Safeguarding Digital Sphere in Singapore
Businesses can now stay safe online with the Safer Cyberspace Master Plan 2020, which utilizes Artificial Intelligence towards safeguarding Singapore’s digital sphere.
Singapore recently revealed the Safer Cyberspace Master Plan 2020, at the partially virtual opening of the Fifth Annual Singapore International Cyber Week. It was unveiled by Deputy Prime Minister Mr Heng Swee Keat, who is also Minister for Finance. The Master Plan, which is coordinated by the Cyber Security Agency (CSA) of Singapore, will play an essential role in safeguarding Singapore’s digital sphere.
Mr Heng stated that the global pandemic has contributed to the rapid onset of digitalization. He highlighted online activities such as payments, shopping, telecommuting, e-learning and video calls. This, in turn, has given rise to a growing number of cyber threats. Mr Heng urged a collective spirit of collaboration to secure Singapore’s cyberspace. He stressed the need for individuals, businesses and the cybersecurity industry to step up to the challenge collectively. He also observed that the Government had done its part by coming up with the Master Plan 2020.
The Master Plan is a primary component in Singapore’s bid to be a global leader in Artificial Intelligence (AI) and Smart Nation. The more significant usage of AI technologies falls under the national IA plan, launched in November 2019. It forms one of the nine key initiatives in Singapore’s cybersecurity defence plan.
It delineates a framework that utilizes AI technologies to identify security threats in cyberspace. According to the Singapore Cyber Landscape Report 2019, which was released by the CSA in June, more than 9,400 cybercrime cases were reported last year. This amounts to more than a 50% increase from the 6,200 cases reported in 2018.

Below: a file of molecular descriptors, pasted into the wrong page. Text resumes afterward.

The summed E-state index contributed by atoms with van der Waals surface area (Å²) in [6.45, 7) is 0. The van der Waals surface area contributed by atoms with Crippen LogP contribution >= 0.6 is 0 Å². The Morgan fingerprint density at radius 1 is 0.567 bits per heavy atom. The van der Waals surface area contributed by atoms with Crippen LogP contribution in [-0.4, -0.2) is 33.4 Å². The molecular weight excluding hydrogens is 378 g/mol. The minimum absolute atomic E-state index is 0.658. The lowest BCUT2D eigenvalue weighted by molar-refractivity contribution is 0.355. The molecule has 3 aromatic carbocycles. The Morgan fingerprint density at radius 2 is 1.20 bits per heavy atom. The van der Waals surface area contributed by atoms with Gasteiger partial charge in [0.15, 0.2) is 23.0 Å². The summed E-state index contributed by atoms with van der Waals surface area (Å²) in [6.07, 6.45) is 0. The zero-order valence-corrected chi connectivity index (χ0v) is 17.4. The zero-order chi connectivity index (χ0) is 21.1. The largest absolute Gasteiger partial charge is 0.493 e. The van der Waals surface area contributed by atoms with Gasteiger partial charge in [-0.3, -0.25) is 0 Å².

Initially mentioned in Parliament in March, the Master Plan builds on Singapore’s 2016 cybersecurity blueprint. The blueprint enabled the roll-out of the public sector’s Internet surfing separation. The Master Plan 2020 goes a step further with the utilization of AI technologies. This will allow it to seamlessly safeguard a digital infrastructure which encompasses 5G networks, broadband, Wi-Fi routers, webcams, etc.
The Master Plan utilizes a CSA-run Internet Cyber Hygiene Portal. The Portal provides self-help guides and toolkits to Singaporean businesses for free cyber-health screenings to ensure their web activities are safe. Firms can check for weaknesses in their online footprint, which includes connectivity, web domains, emails, etc.
AI technologies will also be enabling two other platforms against more sophisticated cybersecurity threats. The Cyber Fusion Platform acts as an early warning system. It is capable of almost instantaneously analyzing voluminous online data and will alert the CSA of malicious threats and attacks.
The Internet of Things (IoT) Threat Analytics Platform handles large scale IoT attacks and threats. It is capable of analyzing, detecting and predicting impending or potential attacks. This will enable all relevant government agencies and departments to employ defensive and pre-emptive tactics. The platform is designed to complement IoT labelling, which is currently being rolled out. The label allows consumers of smart devices to judge the range of their exposure to cybersecurity risks. Amongst other criteria, it can indicate whether the manufacturers ensure that default passwords are not employed. The label can be easily affixed to smart home hubs or routers.
Mr Heng commented that this is a great way to encourage collaborations with other countries and that tech companies owe a ‘cyber duty of care’ to their clients. He stated that the security standards of global IoT devices could be collectively advanced by creating mutual recognition for cybersecurity labelling. Mr Heng also encouraged a strong bounce back from Covid-19 with cooperation between businesses, countries and people.
The CSA stated that the Portal, along with the two platforms, will be launched as early as next year.